Investigators concluded that the thieves were close friends, possibly army buddies, who were able to work together for long periods of time in confined areas. It is believed that it took three to six weeks to dig the tunnels. It is also believed that a third man was involved, as the thieves must have been warned by someone outside of the bank about the alarm. Footprints indicated that one of the thieves ran through the tunnel barefoot, the other in stocking feet. They abandoned one of their vehicles and apparently escaped on foot.
Despite all of the evidence recovered, no fingerprints were found, except one that was found on the quadrunner. The print was compared to known criminals, but no matches were ever made. Investigators again went underground, looking for clues. About a mile-and-a-half from the Bank of America, they found another tunnel, completely finished. This 102-foot ended beneath a Beverly Hills bank. The mounting bolts for the drill were already in place under the vault. If they were successful, the thieves would have gotten away with between $10 and $20 million.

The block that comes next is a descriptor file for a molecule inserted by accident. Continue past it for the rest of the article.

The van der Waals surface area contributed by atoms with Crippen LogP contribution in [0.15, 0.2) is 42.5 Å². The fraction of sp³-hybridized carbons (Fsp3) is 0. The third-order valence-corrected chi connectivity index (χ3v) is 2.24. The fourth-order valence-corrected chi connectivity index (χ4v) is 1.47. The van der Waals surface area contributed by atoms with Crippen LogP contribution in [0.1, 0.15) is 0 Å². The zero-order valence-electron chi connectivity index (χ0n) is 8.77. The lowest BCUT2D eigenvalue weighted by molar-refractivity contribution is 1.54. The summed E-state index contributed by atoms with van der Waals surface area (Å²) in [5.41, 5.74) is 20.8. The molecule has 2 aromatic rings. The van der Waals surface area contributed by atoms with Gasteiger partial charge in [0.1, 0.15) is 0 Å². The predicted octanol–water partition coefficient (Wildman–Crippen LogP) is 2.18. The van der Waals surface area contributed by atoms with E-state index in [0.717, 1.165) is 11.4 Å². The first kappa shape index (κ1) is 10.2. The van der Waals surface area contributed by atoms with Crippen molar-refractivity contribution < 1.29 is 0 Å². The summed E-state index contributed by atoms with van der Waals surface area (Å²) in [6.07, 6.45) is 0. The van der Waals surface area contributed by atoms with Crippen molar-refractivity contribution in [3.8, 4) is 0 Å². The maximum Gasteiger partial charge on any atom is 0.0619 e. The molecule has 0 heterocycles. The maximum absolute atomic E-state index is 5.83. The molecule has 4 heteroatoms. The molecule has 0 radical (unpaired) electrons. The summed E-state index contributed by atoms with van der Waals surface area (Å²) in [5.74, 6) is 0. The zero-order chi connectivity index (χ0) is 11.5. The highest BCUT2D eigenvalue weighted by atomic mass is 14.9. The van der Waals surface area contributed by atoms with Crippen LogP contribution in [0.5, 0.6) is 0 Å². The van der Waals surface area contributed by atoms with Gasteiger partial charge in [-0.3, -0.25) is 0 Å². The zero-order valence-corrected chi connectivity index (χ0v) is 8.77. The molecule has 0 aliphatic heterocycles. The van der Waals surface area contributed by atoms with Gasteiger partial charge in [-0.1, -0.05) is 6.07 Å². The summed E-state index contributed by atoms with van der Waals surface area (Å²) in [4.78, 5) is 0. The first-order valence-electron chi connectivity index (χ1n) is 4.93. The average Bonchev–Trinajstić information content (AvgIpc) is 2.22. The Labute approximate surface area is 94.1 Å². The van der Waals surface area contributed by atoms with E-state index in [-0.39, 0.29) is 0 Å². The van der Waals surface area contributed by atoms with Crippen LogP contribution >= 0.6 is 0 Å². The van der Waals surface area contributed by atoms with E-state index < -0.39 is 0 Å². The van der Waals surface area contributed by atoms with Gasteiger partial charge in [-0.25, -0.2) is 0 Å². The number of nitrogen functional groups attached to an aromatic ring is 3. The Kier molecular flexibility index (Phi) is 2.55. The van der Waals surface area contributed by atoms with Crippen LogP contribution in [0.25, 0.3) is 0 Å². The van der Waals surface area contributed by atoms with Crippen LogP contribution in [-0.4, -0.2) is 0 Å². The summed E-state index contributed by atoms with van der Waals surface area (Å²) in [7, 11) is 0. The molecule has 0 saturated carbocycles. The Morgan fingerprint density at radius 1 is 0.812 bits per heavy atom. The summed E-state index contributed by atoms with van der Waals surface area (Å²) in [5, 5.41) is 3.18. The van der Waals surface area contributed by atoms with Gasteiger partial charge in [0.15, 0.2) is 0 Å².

Investigators learned that the quadrunner was purchased by a man named "David Spaulding". His only known address was a post office box in Hollywood. One or two people using this name purchased five of these vehicles. Sales associates helped to create two composites of the same man. He is a Caucasian male, around thirty-five (in 1989), 6'0", and rugged looking, as if used to outdoor labor. Investigators nicknamed the thieves the "Burrowing Burglars" due to their underground nature.
The burglars were believed to be methodical, engaging in extensive surveillance of the underground sewers and above-ground regions, and careful use of tools to burrow their way into bank vaults.
As no bank robberies have occurred in the above manner since 1987, investigators believe the "Burrowing Burglars" have terminated their criminal careers. Fear of coming close to getting caught may have been a factor, but the more plausible explanation was the failure of the second robbery. Given the tremendous amount of time and effort applied to the robbery, an ill-gotten gain of $90,000 was a big disappointment to the robbers compared with the king's ransom of the first robbery.
Extra Notes: This case first aired on the February 22, 1989 episode.
Similar burglaries have taken place in different parts of the United States, along with other countries; however, it is not likely that they are linked to the "Burrowing Burglars".
Results: Unresolved. Composite sketches have been made of two suspects, but they have never been positively identified. Police have called off their search for the robbers known as the "Burrowing Burglars" as the statutes of limitation for grand theft ran out in 1992.